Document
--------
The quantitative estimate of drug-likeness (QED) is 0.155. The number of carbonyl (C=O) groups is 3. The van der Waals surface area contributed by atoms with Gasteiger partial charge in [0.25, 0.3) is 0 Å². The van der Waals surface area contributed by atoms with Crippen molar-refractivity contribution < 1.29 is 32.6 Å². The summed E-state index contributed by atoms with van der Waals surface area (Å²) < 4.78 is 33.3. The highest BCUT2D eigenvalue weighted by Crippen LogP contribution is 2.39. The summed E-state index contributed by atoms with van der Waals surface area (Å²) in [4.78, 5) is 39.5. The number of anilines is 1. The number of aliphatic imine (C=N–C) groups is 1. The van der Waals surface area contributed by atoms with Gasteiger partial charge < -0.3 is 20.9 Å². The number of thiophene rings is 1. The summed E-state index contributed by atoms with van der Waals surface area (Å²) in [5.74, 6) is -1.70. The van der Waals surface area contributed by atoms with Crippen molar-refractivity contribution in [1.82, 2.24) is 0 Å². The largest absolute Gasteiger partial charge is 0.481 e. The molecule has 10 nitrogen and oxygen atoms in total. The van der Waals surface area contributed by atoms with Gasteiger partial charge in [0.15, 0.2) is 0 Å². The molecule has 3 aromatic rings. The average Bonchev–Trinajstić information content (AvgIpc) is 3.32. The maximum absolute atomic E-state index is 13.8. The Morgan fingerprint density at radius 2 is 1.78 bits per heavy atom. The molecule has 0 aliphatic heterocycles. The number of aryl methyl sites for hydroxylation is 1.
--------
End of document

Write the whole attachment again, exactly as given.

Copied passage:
The quantitative estimate of drug-likeness (QED) is 0.155. The number of carbonyl (C=O) groups is 3. The van der Waals surface area contributed by atoms with Gasteiger partial charge in [0.25, 0.3) is 0 Å². The van der Waals surface area contributed by atoms with Crippen molar-refractivity contribution < 1.29 is 32.6 Å². The summed E-state index contributed by atoms with van der Waals surface area (Å²) < 4.78 is 33.3. The highest BCUT2D eigenvalue weighted by Crippen LogP contribution is 2.39. The summed E-state index contributed by atoms with van der Waals surface area (Å²) in [4.78, 5) is 39.5. The number of anilines is 1. The number of aliphatic imine (C=N–C) groups is 1. The van der Waals surface area contributed by atoms with Gasteiger partial charge < -0.3 is 20.9 Å². The number of thiophene rings is 1. The summed E-state index contributed by atoms with van der Waals surface area (Å²) in [5.74, 6) is -1.70. The van der Waals surface area contributed by atoms with Crippen molar-refractivity contribution in [1.82, 2.24) is 0 Å². The largest absolute Gasteiger partial charge is 0.481 e. The molecule has 10 nitrogen and oxygen atoms in total. The van der Waals surface area contributed by atoms with Gasteiger partial charge in [0.15, 0.2) is 0 Å². The molecule has 3 aromatic rings. The average Bonchev–Trinajstić information content (AvgIpc) is 3.32. The maximum absolute atomic E-state index is 13.8. The Morgan fingerprint density at radius 2 is 1.78 bits per heavy atom. The molecule has 0 aliphatic heterocycles. The number of aryl methyl sites for hydroxylation is 1.